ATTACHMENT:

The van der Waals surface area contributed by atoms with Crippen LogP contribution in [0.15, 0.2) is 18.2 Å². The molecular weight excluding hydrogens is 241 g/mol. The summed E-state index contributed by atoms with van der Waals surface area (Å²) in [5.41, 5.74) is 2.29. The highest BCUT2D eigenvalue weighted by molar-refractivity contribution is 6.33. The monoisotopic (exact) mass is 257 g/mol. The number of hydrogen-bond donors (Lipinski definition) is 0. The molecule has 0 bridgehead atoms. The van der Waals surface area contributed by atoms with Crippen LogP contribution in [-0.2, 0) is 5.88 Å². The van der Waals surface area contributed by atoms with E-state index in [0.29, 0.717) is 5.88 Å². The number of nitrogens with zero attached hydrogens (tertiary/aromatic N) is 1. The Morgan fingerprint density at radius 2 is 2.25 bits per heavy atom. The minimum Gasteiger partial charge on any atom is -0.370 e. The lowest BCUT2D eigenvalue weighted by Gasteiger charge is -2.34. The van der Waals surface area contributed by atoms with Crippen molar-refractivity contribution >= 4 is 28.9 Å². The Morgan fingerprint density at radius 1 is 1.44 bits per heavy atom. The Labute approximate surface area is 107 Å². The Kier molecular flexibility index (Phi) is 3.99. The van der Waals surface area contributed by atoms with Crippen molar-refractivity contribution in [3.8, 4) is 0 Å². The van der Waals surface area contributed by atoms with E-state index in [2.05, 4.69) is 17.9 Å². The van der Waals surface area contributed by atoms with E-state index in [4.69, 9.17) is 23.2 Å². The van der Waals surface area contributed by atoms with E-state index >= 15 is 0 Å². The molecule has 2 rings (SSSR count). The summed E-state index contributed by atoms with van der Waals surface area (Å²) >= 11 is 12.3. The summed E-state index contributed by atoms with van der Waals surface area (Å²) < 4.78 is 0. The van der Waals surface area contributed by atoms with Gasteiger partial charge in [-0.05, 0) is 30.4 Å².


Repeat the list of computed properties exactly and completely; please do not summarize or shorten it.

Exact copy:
The van der Waals surface area contributed by atoms with Crippen LogP contribution in [0.15, 0.2) is 18.2 Å². The molecular weight excluding hydrogens is 241 g/mol. The summed E-state index contributed by atoms with van der Waals surface area (Å²) in [5.41, 5.74) is 2.29. The highest BCUT2D eigenvalue weighted by molar-refractivity contribution is 6.33. The monoisotopic (exact) mass is 257 g/mol. The number of hydrogen-bond donors (Lipinski definition) is 0. The molecule has 0 bridgehead atoms. The van der Waals surface area contributed by atoms with Crippen LogP contribution in [-0.2, 0) is 5.88 Å². The van der Waals surface area contributed by atoms with E-state index in [0.29, 0.717) is 5.88 Å². The number of nitrogens with zero attached hydrogens (tertiary/aromatic N) is 1. The Morgan fingerprint density at radius 2 is 2.25 bits per heavy atom. The minimum Gasteiger partial charge on any atom is -0.370 e. The lowest BCUT2D eigenvalue weighted by Gasteiger charge is -2.34. The van der Waals surface area contributed by atoms with Crippen molar-refractivity contribution >= 4 is 28.9 Å². The Morgan fingerprint density at radius 1 is 1.44 bits per heavy atom. The Labute approximate surface area is 107 Å². The Kier molecular flexibility index (Phi) is 3.99. The van der Waals surface area contributed by atoms with Crippen molar-refractivity contribution in [3.8, 4) is 0 Å². The van der Waals surface area contributed by atoms with E-state index in [2.05, 4.69) is 17.9 Å². The van der Waals surface area contributed by atoms with E-state index in [4.69, 9.17) is 23.2 Å². The van der Waals surface area contributed by atoms with E-state index >= 15 is 0 Å². The molecule has 2 rings (SSSR count). The summed E-state index contributed by atoms with van der Waals surface area (Å²) >= 11 is 12.3. The summed E-state index contributed by atoms with van der Waals surface area (Å²) < 4.78 is 0. The van der Waals surface area contributed by atoms with Gasteiger partial charge in [-0.05, 0) is 30.4 Å².